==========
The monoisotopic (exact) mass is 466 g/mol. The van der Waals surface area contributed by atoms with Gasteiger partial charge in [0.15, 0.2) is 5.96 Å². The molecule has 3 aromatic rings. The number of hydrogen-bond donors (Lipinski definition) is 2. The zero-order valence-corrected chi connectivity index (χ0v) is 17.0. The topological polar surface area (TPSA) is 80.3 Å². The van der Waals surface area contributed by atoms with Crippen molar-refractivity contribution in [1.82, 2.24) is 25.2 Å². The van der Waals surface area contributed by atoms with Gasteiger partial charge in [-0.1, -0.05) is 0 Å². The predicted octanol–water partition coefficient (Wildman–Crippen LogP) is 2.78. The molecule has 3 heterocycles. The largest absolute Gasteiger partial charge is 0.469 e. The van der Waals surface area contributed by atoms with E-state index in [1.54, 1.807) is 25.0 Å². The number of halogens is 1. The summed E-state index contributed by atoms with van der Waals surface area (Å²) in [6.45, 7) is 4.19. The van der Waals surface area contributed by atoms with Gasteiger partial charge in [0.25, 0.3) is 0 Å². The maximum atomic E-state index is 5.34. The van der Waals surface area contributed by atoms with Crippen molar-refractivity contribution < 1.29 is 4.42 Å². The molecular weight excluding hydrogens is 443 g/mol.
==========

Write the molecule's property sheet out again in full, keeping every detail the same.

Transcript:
The monoisotopic (exact) mass is 466 g/mol. The van der Waals surface area contributed by atoms with Gasteiger partial charge in [0.15, 0.2) is 5.96 Å². The molecule has 3 aromatic rings. The number of hydrogen-bond donors (Lipinski definition) is 2. The zero-order valence-corrected chi connectivity index (χ0v) is 17.0. The topological polar surface area (TPSA) is 80.3 Å². The van der Waals surface area contributed by atoms with Crippen molar-refractivity contribution in [1.82, 2.24) is 25.2 Å². The van der Waals surface area contributed by atoms with Gasteiger partial charge in [-0.1, -0.05) is 0 Å². The predicted octanol–water partition coefficient (Wildman–Crippen LogP) is 2.78. The molecule has 3 heterocycles. The largest absolute Gasteiger partial charge is 0.469 e. The van der Waals surface area contributed by atoms with E-state index in [1.54, 1.807) is 25.0 Å². The number of halogens is 1. The summed E-state index contributed by atoms with van der Waals surface area (Å²) in [6.45, 7) is 4.19. The van der Waals surface area contributed by atoms with Gasteiger partial charge in [0.25, 0.3) is 0 Å². The maximum atomic E-state index is 5.34. The van der Waals surface area contributed by atoms with Crippen molar-refractivity contribution < 1.29 is 4.42 Å². The molecular weight excluding hydrogens is 443 g/mol.